Comet's brand transformation
The design changes to the brandmark make it friendlier, more approachable and fun. No doubt in line with an attempt to rejuvenate Comet by making the brand experience relevant to a more sophisticated mass market. The letterforms are quirky in a cute way. Dropping the smaller star would probably have made the overall mark stronger. Comet is such a well-established brand that it can err on the side of archetype and could probably afford a simple silhouette, without resorting to the 'richer' graphic detail of the inner star.
As for the messaging typeface, this is a decidedly British poke-you-in-the-eye-up-yours to slick modern typefaces and scalable retail identity systems. Well, sort of... A distinctive Modern Toss-type scratchy, badly-drawn-on-purpose-because-we-can-and-our-client-lucky-for-us-thinks-so-too irreverence about it, but the illustrations don't go quite so far. Mass markets, even in Britain, are probably not quite ready for a full-frontal assault from cynical seen-it-so-many-times-before media-types.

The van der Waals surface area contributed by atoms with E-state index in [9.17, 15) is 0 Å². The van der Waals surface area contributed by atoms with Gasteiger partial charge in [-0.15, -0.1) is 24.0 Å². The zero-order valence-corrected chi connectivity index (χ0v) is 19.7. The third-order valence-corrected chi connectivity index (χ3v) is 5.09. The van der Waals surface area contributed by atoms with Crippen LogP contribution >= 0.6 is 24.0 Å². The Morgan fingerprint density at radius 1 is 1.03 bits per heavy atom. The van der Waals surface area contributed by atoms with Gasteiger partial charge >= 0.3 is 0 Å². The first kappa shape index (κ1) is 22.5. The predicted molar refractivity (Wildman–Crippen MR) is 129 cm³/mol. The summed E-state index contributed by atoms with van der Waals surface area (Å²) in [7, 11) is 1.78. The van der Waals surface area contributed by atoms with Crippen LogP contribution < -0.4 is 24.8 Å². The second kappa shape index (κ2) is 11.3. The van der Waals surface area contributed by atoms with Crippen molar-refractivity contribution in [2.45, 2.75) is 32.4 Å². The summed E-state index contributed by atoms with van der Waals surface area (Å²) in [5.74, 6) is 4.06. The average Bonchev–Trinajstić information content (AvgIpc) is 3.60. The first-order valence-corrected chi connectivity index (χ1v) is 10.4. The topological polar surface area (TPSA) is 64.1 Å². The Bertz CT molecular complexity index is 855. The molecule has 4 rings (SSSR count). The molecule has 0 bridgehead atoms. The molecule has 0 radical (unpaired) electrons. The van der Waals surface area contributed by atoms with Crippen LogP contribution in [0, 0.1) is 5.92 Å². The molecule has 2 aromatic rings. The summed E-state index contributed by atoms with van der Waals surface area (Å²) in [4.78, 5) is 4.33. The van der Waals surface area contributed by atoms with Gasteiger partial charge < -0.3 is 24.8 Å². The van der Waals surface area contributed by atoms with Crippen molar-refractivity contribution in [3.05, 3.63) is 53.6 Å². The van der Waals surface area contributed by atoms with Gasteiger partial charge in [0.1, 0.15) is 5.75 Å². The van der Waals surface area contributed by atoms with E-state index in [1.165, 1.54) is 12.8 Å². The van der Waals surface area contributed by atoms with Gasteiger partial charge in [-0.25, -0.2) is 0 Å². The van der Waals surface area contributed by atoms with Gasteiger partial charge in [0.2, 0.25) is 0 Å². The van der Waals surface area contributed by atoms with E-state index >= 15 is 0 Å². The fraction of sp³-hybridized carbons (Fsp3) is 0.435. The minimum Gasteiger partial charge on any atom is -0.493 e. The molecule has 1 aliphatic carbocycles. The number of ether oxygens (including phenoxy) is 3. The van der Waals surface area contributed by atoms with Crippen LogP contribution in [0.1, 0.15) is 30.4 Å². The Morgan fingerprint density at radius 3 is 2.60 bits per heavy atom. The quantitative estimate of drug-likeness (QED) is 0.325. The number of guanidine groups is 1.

Otherwise, all the elements are presented in a fresh and modern big brand identity system, which is decidedly refreshing and works to rejuvenate a stagnant and dusty predecessor. But, as Armin points out there are a number of identity elements that don't co-exist harmoniously.
1. Friendly; cutsey brandmark
The result is an eclectic and slightly schizophrenic identity that seems to have just the right balance to get attention in an unconventional and edgy way for such a big brand. Despite the disruptive typeface, Comet now feels bigger, brighter and better. This is a significant (and more than welcome) upgrade.
It seems to me that it was Venture Three who came and played.
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